Artificial intelligence is being used in locations from Texas to California to prepare for the impacts of climate change.
Disaster responders throughout the country are setting aside old tools like Federal Emergency Management Agency flood maps and weather models and turning instead to supercomputers to measure risk from extreme events.
Among the pioneers in the field is One Concern, a Palo Alto, Calif.-based startup whose software platform allows officials to collect and analyze massive amounts of locational data and then calculate a community’s real-time risk of a catastrophic event. Craig Fugate, the former FEMA administrator under President Obama and onetime head of the Florida Emergency Management Division, is the organization’s chief emergency management officer.
The group’s technology provides "the necessary tools to help identify climate signals in ways that are measurable and even predictable," Fugate said in a recent interview.
"We are seeing rain events that are well beyond the traditional norms used to describe the 100-year or even a 500-year flood, and these storms that are well beyond what our communities were designed to withstand."
Fugate is a data hound who is credited for developing the "Waffle House Matrix," an inexact but effective way of judging a weather event’s severity by whether the 24-7 restaurant chain is open and serving customers.
He joined One Concern last year after leaving the Obama administration.
The company was launched in 2015 by Stanford University engineering graduate students Ahmad Wani, Nicole Hu and Timothy Frank, whose mission remains to build what the company calls a "web of resilience" against natural hazards globally.
The origin of CEO Wani’s interest in such disasters came from two personal experiences — the first in 2014, where he saw firsthand the destructive power of monsoonal flooding in Pakistan and India, and shortly after in California where he felt the Earth literally shift during the South Napa earthquake of August 2014.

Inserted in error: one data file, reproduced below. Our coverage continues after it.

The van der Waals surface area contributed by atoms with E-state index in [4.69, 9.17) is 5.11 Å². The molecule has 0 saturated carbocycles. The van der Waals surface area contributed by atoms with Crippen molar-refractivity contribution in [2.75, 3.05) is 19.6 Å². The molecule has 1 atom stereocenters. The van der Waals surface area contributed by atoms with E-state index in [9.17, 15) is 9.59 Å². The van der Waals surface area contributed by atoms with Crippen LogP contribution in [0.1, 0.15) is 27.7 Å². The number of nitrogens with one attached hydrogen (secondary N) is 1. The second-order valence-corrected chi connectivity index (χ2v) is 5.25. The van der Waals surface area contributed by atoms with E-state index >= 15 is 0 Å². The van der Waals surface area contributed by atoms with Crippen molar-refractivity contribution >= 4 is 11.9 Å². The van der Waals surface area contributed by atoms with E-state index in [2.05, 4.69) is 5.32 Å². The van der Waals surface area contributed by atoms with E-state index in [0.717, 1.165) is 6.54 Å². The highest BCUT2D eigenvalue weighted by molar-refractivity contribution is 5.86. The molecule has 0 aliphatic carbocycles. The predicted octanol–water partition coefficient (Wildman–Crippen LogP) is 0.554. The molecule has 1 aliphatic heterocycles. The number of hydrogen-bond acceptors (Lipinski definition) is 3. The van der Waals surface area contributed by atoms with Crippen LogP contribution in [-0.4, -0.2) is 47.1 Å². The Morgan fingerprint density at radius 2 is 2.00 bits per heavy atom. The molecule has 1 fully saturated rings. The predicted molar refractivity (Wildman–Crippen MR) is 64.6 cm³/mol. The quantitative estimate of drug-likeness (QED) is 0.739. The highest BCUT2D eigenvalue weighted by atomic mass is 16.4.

"I realized that there’s no science behind response," Wani told Time magazine last year. "There are thousands of 9-1-1 calls and response is not necessarily directed to places that need it."
Much of the company’s early work involved using big data to help earthquake-prone cities on the West Coast better prepare for and respond to seismic disasters. But this year, One Concern will begin offering a suite of services to help flood-prone communities, both large and small, identify their risks and take steps to mitigate against them.
Hu, who is One Concern’s chief technology officer, said in an interview that broadening the company’s platform to assess flood risk — and eventually fire, drought and other climate-induced natural events — is a natural progression for a company whose fundamental goal is to inject certainty into uncertain events.
"The problem now is that we know something bad is going to happen, like with Hurricane Harvey in Texas last year," she said. "So a large flood is going to happen, but until you have a robust predictive analysis, you don’t know which homes are going to flood or which demographic groups will be affected or by how much."
One Concern’s goal is to remove the unknowns from disaster response while also helping planners improve their predictive capabilities ahead of major hazards.
"We help cities understand that by running multiple scenarios [for disaster] events, they can figure out which places have the highest level of risk," Hu said. "We also try to show that if you add certain mitigation strategies, you can reduce both your risk and your cost of responding to disasters."
Fugate, the former FEMA director, has firsthand knowledge of the perils of insufficient planning for natural disasters. He headed the federal emergency response to Superstorm Sandy in 2012, one of the costliest and most disruptive tropical storms to strike the United States.
He also closely observed pre- and post-disaster response to last year’s trio of destructive Atlantic hurricanes — Harvey, Irma and Maria. He maintains that too much of the government’s response is predicated on what officials did not expect, rather than what they could and should have expected.
"We know much better now how to read the climate signals," he said. "And once you understand those signals, if you choose to build back only to what past data tell you is acceptable, you’re going to be paying over and over again.
"Our idea is to start building mitigation tools and strategies that account for changing climate conditions over time," he added. "Once we start applying AI and machine learning to these types of data, we can move to a more predictive approach that will be much more effective at protecting our communities."